If temperatures are going to be cold, we might as well have snow.
You might think that snow has nothing to do with gardening — that once a white blanket drops over the landscape, all garden activity and thoughts of gardening cease.
Not so: Your gardening activity might cease, my gardening activity might cease, but some things still go on garden-wise.
Snow is a terrific insulator, and the ground never freezes during winters when snow falls early and deep, and stays. Plant stems go dormant in fall, not to awaken until spring, but roots grow whenever temperatures are not too cold, which may be the case under snow even in the dead of winter.
Earthworms and soil microbes also keep at work as long as the soil doesn't get too cold. And a snowy blanket makes it easy to dig carrots, leeks, parsnips stored right where they grew.
Snow also keeps perennials and newly planted trees firmly anchored in the ground. Insulated soil stays reliably cool or cold; bare soil, in contrast, experiences wider swings in temperatures and the periodic freezing and thawing heaves poorly rooted plants up and out of the ground.
Winter winds can dry out the evergreen leaves of perennials such as coral bells and dianthus. Once dormant and nestled beneath a few inches or more of snow, these plants are kept quiet and moist.
Snow does bring some mischief. Lettuce tolerates temperatures below freezing just fine, but its leaves turn to mush when covered by that same moist blanket appreciated by coral bells and dianthus.
Snow also exacerbates problems with animals. With less on which to nibble at ground level, deer turn their attention to fat buds on apple trees and crisp leaves on rhododendrons. Mice become free to scoot about within a snowy realm, protected from the searching, hungry eyes of hawks and cats, and the nose of my dog. Given free rein, rodents will gnaw at young bark, even chomp on those tender carrots awaiting harvest from soft ground.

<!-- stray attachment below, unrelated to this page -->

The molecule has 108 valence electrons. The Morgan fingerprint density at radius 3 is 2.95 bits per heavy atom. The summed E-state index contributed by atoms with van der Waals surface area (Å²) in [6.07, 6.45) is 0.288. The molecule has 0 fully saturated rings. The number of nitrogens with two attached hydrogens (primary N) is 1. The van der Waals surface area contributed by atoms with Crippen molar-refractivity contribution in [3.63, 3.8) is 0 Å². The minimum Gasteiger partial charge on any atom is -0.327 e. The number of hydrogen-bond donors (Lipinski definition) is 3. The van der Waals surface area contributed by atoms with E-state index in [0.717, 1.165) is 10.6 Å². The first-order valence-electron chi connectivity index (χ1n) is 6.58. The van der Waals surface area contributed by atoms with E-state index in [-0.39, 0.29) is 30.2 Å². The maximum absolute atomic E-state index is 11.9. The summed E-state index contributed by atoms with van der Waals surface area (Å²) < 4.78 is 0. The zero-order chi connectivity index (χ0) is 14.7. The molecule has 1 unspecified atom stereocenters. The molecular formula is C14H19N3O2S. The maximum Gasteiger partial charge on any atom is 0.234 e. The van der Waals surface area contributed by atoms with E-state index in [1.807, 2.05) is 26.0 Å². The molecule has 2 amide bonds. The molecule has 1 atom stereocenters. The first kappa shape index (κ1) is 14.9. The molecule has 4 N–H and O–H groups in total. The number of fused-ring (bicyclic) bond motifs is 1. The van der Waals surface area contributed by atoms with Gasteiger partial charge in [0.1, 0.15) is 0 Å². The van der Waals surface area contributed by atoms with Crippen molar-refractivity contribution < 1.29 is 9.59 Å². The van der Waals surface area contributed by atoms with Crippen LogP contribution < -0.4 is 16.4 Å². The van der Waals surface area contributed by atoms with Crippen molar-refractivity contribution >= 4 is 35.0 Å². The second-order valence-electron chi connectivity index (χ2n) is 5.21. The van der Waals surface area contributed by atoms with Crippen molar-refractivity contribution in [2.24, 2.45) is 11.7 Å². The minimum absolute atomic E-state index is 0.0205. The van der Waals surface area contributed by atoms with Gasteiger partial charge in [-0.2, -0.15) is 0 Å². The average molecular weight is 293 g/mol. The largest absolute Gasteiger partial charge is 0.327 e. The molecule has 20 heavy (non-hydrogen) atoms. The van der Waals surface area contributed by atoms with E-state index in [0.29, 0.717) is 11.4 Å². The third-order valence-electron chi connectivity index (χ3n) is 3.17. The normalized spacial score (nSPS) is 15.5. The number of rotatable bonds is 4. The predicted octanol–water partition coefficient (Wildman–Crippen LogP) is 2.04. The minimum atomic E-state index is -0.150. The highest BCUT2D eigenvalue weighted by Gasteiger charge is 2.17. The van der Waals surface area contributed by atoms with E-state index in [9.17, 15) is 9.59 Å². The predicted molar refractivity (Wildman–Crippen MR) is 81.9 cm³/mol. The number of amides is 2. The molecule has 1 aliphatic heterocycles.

A thick blanket of snow gives rabbits a leg up to reach branches they could not previously reach. Once a foot and a half of snow falls, rabbits can chomp away on young stems that were over 2 feet off the ground in summer.
Snow does bring one more potential problem – with evergreens.These plants have a hard enough time drawing water from frozen soil. That trouble is compounded when sunlight reflected off snow sucks even more moisture from leaves.
The best way to avoid this problem is by not planting evergreens, especially broadleaf ones, where a broad expanse of open land to the south can bounce reflected sunlight on them. And mulch them well with wood chips or straw before the ground freezes so that it does not do so deeply (or hope for a deep, insulating blanket of snow).
Mice, rabbits, deer, and desiccating evergreens notwithstanding, isn't a snowy winter landscape nice to look at? Take a hodgepodge of plants, paths, and lawn and sitting areas, throw a snowy blanket down over everything, and what's left is a harmony in white.
Snow does drain what little color might be left in the winter landscape, yet more than mere whiteness remains. Line and form then dominate. Patterns are created by dark lines of fencing and tree limbs, and by billowing mounds of dense twigs.
Each fresh snowfall lends yet another dimension as snowflakes pile up on every horizontal surface. Upper sides of tree limbs become painted in craggy swathes of white. Straight, white swathes line fence rails, and each fence post gets capped with a dot of white. Whatever evergreen greenery remains is all the more appreciated.
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